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In North Korea, it is not uncommon for urban workers to be transferred to the countryside to work during harvest season. But, this is reportedly the first time that important party officials have been sent to the fields. Officials from North Korea’s Organization and Guidance Department, and the Propaganda and Agitation Department, have been sent to a cooperative farm outside the capital Pyongyang.
A North Korean source told Radio Free Asia: “On May 8, the Korean Workers’ Party declared a period of ‘mobilization’ to run from May 10 through June 10, and sent senior officials to support the Changchon Vegetable Cooperative Farm in Pyongyang.
“Officials from these departments had originally been excluded from rural mobilizations during the farming season, but this year all departments of the central party have been required to ‘voluntarily’ support the campaign, regardless of rank.”
When the officials are in the fields they “tend to participate faithfully in their daily routine” as they are aware that they are being watched and evaluated.
The source added: “They are aware that central Party inspectors and new coronavirus quarantine workers, who have been instructed to keep an eye on them, are monitoring their movements day and night.
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“The deployment of central Party officials to a cooperative farm in Pyongyang, and not to a rural area, appears to be aimed at averting the risk of new coronavirus infections among those who work closely with the Highest Dignity.”
These officials are obsessed with power and bureaucracy and are not doing much actual work on the farm, the source said, speaking on condition he not be named.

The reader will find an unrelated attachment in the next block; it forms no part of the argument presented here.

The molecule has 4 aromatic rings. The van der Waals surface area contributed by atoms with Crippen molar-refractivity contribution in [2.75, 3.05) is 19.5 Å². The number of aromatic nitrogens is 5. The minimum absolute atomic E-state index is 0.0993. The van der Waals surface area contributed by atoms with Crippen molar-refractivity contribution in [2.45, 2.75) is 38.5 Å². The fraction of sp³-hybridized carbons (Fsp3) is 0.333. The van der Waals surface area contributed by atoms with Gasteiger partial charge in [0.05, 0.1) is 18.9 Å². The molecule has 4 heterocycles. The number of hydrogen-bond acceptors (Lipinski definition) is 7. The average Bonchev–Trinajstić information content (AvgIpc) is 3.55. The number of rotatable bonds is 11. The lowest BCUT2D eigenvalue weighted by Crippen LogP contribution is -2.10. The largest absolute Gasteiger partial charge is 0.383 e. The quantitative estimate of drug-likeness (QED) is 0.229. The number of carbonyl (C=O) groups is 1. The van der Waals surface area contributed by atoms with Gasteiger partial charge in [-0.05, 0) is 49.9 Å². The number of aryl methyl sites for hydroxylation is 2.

It is thought that the officials who are used to the political desk wrangling of central Pyongyang administration are not physically prepared for manual labour.
The source said: “If they came to support farming, they should be eager to help with farm work, and not act like managers.
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“The farmers are complaining because the provincial officials just spend their time arguing with workers on the farm management committee.”
Rice is the primary food product grown on North Korean farms, but the potato is becoming more prevalent after the devastating famine in the country in the 1990s.
North Korea’s sparse agricultural resources restricts agricultural production, this is due to the climate and the terrain of the country.
Much of the country’s landmass is unsuitable for farming, this is because of the short growing season and rugged terrain.
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